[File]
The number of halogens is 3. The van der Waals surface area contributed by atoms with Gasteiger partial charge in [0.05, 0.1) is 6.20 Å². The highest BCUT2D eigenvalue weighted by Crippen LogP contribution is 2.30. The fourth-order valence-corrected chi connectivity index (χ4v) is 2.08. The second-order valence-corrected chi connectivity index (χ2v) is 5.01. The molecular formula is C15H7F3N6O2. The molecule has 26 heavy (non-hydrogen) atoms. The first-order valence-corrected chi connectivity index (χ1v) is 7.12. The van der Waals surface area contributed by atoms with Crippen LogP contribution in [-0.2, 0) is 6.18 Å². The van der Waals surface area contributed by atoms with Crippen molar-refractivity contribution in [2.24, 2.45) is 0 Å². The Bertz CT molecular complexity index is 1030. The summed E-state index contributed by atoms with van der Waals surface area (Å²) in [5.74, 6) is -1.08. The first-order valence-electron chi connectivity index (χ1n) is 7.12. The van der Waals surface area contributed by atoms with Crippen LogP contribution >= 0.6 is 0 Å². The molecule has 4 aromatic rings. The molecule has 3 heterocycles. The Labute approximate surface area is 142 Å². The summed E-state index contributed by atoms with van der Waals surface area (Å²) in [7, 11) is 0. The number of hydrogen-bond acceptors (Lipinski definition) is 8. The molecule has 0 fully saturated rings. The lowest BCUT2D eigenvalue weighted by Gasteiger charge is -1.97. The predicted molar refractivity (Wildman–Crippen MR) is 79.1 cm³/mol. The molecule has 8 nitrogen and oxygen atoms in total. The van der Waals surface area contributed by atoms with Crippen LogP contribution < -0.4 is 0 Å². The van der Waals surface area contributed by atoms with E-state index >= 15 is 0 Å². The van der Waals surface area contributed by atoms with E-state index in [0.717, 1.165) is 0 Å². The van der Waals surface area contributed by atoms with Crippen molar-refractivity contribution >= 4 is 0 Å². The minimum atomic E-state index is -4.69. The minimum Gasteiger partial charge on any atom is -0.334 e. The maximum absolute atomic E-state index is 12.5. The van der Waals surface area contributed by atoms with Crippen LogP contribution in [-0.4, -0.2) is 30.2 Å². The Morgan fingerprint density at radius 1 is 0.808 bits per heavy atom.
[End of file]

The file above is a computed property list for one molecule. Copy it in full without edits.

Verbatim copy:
The number of halogens is 3. The van der Waals surface area contributed by atoms with Gasteiger partial charge in [0.05, 0.1) is 6.20 Å². The highest BCUT2D eigenvalue weighted by Crippen LogP contribution is 2.30. The fourth-order valence-corrected chi connectivity index (χ4v) is 2.08. The second-order valence-corrected chi connectivity index (χ2v) is 5.01. The molecular formula is C15H7F3N6O2. The molecule has 26 heavy (non-hydrogen) atoms. The first-order valence-corrected chi connectivity index (χ1v) is 7.12. The van der Waals surface area contributed by atoms with Crippen LogP contribution in [-0.2, 0) is 6.18 Å². The van der Waals surface area contributed by atoms with Crippen molar-refractivity contribution in [2.24, 2.45) is 0 Å². The Bertz CT molecular complexity index is 1030. The summed E-state index contributed by atoms with van der Waals surface area (Å²) in [5.74, 6) is -1.08. The first-order valence-electron chi connectivity index (χ1n) is 7.12. The van der Waals surface area contributed by atoms with Crippen LogP contribution >= 0.6 is 0 Å². The molecule has 4 aromatic rings. The molecule has 3 heterocycles. The Labute approximate surface area is 142 Å². The summed E-state index contributed by atoms with van der Waals surface area (Å²) in [7, 11) is 0. The number of hydrogen-bond acceptors (Lipinski definition) is 8. The molecule has 0 fully saturated rings. The lowest BCUT2D eigenvalue weighted by Gasteiger charge is -1.97. The predicted molar refractivity (Wildman–Crippen MR) is 79.1 cm³/mol. The molecule has 8 nitrogen and oxygen atoms in total. The van der Waals surface area contributed by atoms with Crippen LogP contribution < -0.4 is 0 Å². The van der Waals surface area contributed by atoms with E-state index >= 15 is 0 Å². The van der Waals surface area contributed by atoms with E-state index in [0.717, 1.165) is 0 Å². The van der Waals surface area contributed by atoms with Crippen molar-refractivity contribution >= 4 is 0 Å². The minimum atomic E-state index is -4.69. The minimum Gasteiger partial charge on any atom is -0.334 e. The maximum absolute atomic E-state index is 12.5. The van der Waals surface area contributed by atoms with Crippen LogP contribution in [-0.4, -0.2) is 30.2 Å². The Morgan fingerprint density at radius 1 is 0.808 bits per heavy atom.